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Monday, February 6, 2012

Renovations by Theresa Stillwagon

Renovations by Theresa Stillwagon
Publisher: Desert Breeze Publishing
Genre: Contemporary
Length: Short Story (110 pgs)
Heat: Sensual
Rated: 4 Stars
Review by Snapdragon

Was she making a big mistake?

Megan Callaway now owned Green Oaks Plantation, with all of its outbuildings and forest of trees and grass – and problems. She planned on changing it into a bed and breakfast. Yet she didn’t have complete control. She would have to agree on everything with Andy Perry, the president of the local historical group.

The man didn’t want to see anything change on the property.

Megan wanted to demolish all the outer buildings except an old-fashion outdoor kitchen.

Sparks fly every time the two get together.

But it’s not until her past starts catching up to her, things get interesting.

Would Megan really be able to let go?

Although 'Renovations' starts with direct contention, it has throughout it a bright and bubbly aura. We readers are continually hopeful about how it will all turn out.

Andrew Perry is mad. After all, he's from the south and he automatically hates the idea that some pushy northerner has managed to buy Green Oaks, a plantation that is a true piece of the small Georgia town's own history. It's not so much the idea of modernizing the old homestead that horrifies him...but that they might lose the evidence of historical events central to the town.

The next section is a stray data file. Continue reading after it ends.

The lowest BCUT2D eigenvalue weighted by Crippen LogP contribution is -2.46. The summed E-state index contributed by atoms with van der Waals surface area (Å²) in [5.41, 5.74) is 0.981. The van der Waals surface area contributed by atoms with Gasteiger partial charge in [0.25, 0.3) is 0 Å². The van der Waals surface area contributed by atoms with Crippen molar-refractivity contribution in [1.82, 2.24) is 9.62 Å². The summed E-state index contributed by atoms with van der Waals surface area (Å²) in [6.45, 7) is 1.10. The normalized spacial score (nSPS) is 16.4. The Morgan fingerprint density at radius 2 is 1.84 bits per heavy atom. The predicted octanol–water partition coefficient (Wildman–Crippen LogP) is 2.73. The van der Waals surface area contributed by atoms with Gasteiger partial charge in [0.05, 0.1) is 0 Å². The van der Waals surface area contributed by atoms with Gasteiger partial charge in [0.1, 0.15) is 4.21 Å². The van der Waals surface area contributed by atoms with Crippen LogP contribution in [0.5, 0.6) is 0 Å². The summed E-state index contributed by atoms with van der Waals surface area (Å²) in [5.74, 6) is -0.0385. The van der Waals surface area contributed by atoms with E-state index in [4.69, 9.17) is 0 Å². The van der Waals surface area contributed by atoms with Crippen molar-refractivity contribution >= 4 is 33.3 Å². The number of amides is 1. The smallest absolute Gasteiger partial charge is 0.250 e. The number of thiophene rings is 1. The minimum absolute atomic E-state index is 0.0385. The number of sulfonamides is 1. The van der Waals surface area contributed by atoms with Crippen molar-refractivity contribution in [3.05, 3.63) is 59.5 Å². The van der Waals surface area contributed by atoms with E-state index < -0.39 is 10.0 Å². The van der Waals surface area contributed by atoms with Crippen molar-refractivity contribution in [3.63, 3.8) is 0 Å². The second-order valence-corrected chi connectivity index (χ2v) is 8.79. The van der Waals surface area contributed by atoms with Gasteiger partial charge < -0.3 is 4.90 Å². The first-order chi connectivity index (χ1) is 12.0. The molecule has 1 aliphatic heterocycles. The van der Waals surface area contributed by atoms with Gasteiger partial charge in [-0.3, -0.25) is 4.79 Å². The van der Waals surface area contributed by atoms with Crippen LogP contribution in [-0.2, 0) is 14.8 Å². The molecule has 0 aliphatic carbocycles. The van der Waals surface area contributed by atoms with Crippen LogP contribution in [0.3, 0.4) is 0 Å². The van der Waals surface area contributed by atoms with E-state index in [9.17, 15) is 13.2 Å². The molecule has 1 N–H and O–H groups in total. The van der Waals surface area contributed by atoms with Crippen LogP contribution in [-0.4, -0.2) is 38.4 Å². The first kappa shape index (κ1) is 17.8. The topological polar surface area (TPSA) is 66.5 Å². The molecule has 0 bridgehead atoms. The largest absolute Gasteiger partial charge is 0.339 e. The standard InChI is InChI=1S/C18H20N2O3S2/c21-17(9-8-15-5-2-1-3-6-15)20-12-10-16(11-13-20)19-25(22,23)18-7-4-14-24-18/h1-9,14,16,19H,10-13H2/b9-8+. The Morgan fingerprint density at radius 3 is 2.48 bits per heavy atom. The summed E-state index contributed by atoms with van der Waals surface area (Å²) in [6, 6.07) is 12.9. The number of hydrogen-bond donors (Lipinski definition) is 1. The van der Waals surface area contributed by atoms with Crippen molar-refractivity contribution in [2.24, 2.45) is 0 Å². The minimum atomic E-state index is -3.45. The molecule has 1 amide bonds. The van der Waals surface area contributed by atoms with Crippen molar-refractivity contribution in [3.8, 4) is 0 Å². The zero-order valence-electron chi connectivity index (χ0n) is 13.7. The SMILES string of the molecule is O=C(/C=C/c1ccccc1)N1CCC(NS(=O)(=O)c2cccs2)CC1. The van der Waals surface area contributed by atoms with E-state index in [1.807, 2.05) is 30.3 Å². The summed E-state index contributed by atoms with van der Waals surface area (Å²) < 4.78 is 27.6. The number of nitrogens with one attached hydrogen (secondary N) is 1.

Megan Callaway has her own reasons for considering buying the Green Oaks, and pretty much all of them are personal. She's been hurt, she's out to prove herself and she does not need to be undermined by a too-attractive teacher with an obsessive interest in local history. Or, so she tells herself. The relationship builds from a rocky start toward a whole lot of contention, and it doesnt ever appear as though they will be quite able to see eye to eye.

There are a lot of unpredictable ups and downs--from events involving locals, to bits of the past starting to haunt--and this will really keep you turning the pages. Some of the conversation is stilted and not-quite believable, frequently becoming a vehicle for the author to impart information. However, the more emotional scenes between them are simply touching.

This romance is as classic as some of the real home-cookin' featured: the meatloaf, potatoes and gravy style romance, that you get your own hopes all twined up with theirs right from the start. Even in conflict it's cheery and makes you appreciates the small things in life, from attraction to mutual enjoyment. Do read.